PubDate: 2020-01-10
      DOI: 10.20372/ejssdastu:v7.i1.2020.149
      Issue No: Vol. 7, No. 1 (2020)
  • Households’ Willingness to Pay for Livestock Insurance in Karrayyu
           Pastoralist Community: An Attempt for Risk Reduction.

    • Authors: Jeleta Gezahegne Kebede, Birku Reta Entele, Alemayehu Ethiopia Derege
      Pages: 63 - 78
      Abstract: The study aim to investigate pastoralist community’s willingness to pay (WTP) and factors that determine their willingness to pay for index based livestock insurance scheme. Using survey data collected by systematic sampling method, the study adopted an interval data logit model and estimated households’ WTP for index based livestock insurance for camels, cattle and goats & sheep’s separately. The study finding reveals that there is huge demand for livestock insurance scheme following recurrent drought and increased chance of losing their livestock. The estimated result shows that total WTP for camel, cattle and goat and sheep is about 2.7, 4.27, and 4.4 million birr per year respectively. Age of household head, family size, number of camel size and value of household asset have significant positive effect; where as  non-farm income and distance from local market have negative effect on households’ probability of joining Camel insurance. The cattle model shows that value of household assets have negative effect and size of the cattle has positive effect on the probability of households’ willingness to join cattle insurance and their WTP. The goat and sheep model shows that number of goat and sheep has positive effect; income from livestock and age of household head has negative effect on households’ probability of joining livestock insurance and WTP.  In all models, the starting bid price has negative significant effect on the demand for livestock insurance, confirming the law of demand. Policy suggestion is that public or private insurance company can intervene through supply of livestock insurance for commercial purposes as well as to mitigate the side effect of covariate shocks leading to smooth consumption and stable income stream of households. Preferential policy intervention for camel insurance may yield better outcome as the community gives more value to the camel.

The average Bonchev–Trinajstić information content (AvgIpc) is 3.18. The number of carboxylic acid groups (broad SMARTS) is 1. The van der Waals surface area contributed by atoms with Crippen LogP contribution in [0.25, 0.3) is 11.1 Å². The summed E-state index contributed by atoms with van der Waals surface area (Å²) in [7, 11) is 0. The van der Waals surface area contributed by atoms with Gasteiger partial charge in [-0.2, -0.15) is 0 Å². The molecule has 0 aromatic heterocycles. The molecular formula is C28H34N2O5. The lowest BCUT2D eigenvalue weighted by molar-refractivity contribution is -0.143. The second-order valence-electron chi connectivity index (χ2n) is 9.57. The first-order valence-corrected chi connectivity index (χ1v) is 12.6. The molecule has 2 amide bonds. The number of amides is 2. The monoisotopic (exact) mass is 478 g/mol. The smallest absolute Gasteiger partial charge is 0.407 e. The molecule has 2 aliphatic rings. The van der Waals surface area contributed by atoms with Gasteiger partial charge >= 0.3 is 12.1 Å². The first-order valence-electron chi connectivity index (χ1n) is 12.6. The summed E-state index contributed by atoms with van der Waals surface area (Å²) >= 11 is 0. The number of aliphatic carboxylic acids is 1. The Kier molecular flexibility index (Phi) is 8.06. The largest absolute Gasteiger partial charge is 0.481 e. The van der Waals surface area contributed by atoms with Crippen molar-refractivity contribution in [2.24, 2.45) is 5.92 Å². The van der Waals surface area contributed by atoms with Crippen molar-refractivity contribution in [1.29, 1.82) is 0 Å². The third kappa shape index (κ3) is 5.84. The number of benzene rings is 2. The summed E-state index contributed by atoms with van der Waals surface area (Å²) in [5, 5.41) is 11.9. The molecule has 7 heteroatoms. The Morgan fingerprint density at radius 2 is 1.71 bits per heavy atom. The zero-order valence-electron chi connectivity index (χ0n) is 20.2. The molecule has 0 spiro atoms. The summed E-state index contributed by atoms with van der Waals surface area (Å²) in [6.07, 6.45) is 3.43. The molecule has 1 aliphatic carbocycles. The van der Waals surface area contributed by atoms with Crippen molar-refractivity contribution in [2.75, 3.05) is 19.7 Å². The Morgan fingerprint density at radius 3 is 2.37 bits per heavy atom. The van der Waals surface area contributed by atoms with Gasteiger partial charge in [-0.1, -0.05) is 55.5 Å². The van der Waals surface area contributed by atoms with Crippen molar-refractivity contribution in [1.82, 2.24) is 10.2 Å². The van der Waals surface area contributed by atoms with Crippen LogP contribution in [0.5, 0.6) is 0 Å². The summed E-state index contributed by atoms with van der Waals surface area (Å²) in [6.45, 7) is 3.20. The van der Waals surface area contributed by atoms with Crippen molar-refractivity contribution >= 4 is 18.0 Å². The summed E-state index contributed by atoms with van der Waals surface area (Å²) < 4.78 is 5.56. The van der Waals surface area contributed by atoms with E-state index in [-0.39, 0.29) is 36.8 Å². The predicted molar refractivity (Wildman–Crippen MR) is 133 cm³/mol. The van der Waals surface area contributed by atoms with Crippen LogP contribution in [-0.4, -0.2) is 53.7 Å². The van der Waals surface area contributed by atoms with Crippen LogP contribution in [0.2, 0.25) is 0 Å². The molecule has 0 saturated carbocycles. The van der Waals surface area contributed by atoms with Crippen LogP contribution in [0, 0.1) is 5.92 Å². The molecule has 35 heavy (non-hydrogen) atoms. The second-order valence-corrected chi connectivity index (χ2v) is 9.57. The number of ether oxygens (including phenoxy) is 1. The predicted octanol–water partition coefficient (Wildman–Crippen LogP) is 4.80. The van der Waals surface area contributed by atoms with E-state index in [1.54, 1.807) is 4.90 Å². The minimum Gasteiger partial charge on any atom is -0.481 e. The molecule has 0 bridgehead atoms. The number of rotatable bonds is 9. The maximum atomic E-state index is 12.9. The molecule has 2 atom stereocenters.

PubDate: 2020-01-15
      DOI: 10.20372/ejssdastu:v7.i1.2020.114
      Issue No: Vol. 7, No. 1 (2020)
  • Combination of Organic and Inorganic Fertilizer Improves Tef (Eragrostis
           tef) Yield and Yield Components and Soil Properties on Nitisols in the,
           Central Highlands of Ethiopia

    • Authors: Girma Chala Tulu
      Pages: 79 - 87
      Abstract: A field experiment was made to evaluate combination of organic and inorganic fertilizers on yield and yield components of tef and soil properties. The study was conducted for three consecutive cropping seasons (2015-2017) on farmers’ fields in Welmera district of Oromiya Regional State. The objective of this study was to evaluate the response of organic and inorganic nutrient source on growth and yield of tef under balanced fertilizers. The treatments included eleven selected combinations of organic and inorganic nutrient sources (Farm yard manure, Compost, Nitrogen and Phosphorus). The design was randomized complete block with three replications. Results revealed that tef yield and yield components were significantly affected by the application of organic and inorganic fertilizer sources. The highest tef grain yield (2042.6 kgha-1) was obtained from the applications of 25% compost with 75% recommended nitrogen and phosphorus fertilizer. While, highest biomass yield (8535.4 kgha-1) was obtained from the applications of full doses of recommended N and phosphorus fertilizers. Application of the different organic fertilizers improves the organic matter, Total N, available P and pH of the soil in the study area. The result also showed that the highest marginal rate of return was obtained from application of 50% FYM (farm yard manure) + 50% recommended nitrogen and phosphorus fertilizer, which is economically the most feasible alternative for tef production on nitisols of central Ethiopian highlands. Therefore, based on the MMR application of 50% FYM (farm yard manure) + 50% recommended nitrogen and phosphorus fertilizer can be recommended for tef production for the study areas.
      PubDate: 2020-02-05
      DOI: 10.20372/ejssdastu:v7.i1.2020.145
      Issue No: Vol. 7, No. 1 (2020)
School of Mathematical and Computer Sciences
Heriot-Watt University
Edinburgh, EH14 4AS, UK
Tel: +00 44 (0)131 4513762